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Norms of Protection

Responsibility to Protect, Protection of Civilians and their Interaction

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A series of humanitarian tragedies in the 1990s (Somalia, Rwanda, Srebrenica, Kosovo) demonstrated the failure of the international community to protect civilians in the context of complex emergencies. These brought to life two norms of protection – Responsibility to Protect (R2P) and Protection of Civilians (POC) – both deeply rooted in the empathy that human beings have for the suffering of innocent people. Both norms raise concerns of misinterpretation and misuse. They are developing – sometimes in parallel, sometimes diverging and sometimes converging – with varying degrees of institutionalization and acceptance. This book engages in a profound comparative analysis of the norms and aims to serve policy-makers at various levels; practitioners with protective roles; academics and researchers; civil society and R2P and POC advocates.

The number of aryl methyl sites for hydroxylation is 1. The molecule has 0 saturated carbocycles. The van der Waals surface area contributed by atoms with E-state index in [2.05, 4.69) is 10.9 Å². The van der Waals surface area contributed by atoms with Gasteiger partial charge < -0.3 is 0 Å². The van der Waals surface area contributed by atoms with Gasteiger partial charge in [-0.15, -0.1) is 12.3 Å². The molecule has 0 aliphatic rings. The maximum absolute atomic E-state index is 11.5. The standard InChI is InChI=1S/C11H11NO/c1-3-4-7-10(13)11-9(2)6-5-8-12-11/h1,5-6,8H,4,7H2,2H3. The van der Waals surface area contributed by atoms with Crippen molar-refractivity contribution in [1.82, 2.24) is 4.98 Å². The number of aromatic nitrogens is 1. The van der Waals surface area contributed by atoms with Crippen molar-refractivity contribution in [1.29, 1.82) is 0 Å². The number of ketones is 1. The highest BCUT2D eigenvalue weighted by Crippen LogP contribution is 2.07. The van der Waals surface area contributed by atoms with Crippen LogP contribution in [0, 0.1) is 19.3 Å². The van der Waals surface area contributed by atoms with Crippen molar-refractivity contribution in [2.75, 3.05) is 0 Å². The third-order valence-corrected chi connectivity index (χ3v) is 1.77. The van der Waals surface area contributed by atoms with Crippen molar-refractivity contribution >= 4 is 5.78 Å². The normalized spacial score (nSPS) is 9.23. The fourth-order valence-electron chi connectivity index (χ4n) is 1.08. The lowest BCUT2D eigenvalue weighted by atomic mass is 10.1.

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Interaction of the norms of protection

Norms and laws originate in various backgrounds and traditions, they advance historically in parallel and often overlap and interact. Questions arise as to whether, how and when their interaction is beneficial or counter-productive for international law and for world peace. In editing a major recent volume, Roberta Arnold and Noelle Quenivet (2008) looked comprehensively at this issue. They argued in favour of the complementarity of international humanitarian law (IHL) and human rights law (HRL), but at the same time they acknowledged possible risks. They did not go so far as to advocate a “merger” of the two branches of law, as the title of the book provocatively suggested. They correctly concluded “that IHL and HRL are two distinct categories with their specific aims and fields of application. However, particularly in grey area situations such as military occupation or insurgencies, their complementary application may guarantee the respect of the rule of law” (ibid.: 592). Contributing a chapter for the same volume – on the protection of children as the most vulnerable group in the population – I argued in a similar way, that overlap between IHL and HRL could be problematic, but it could also be beneficial

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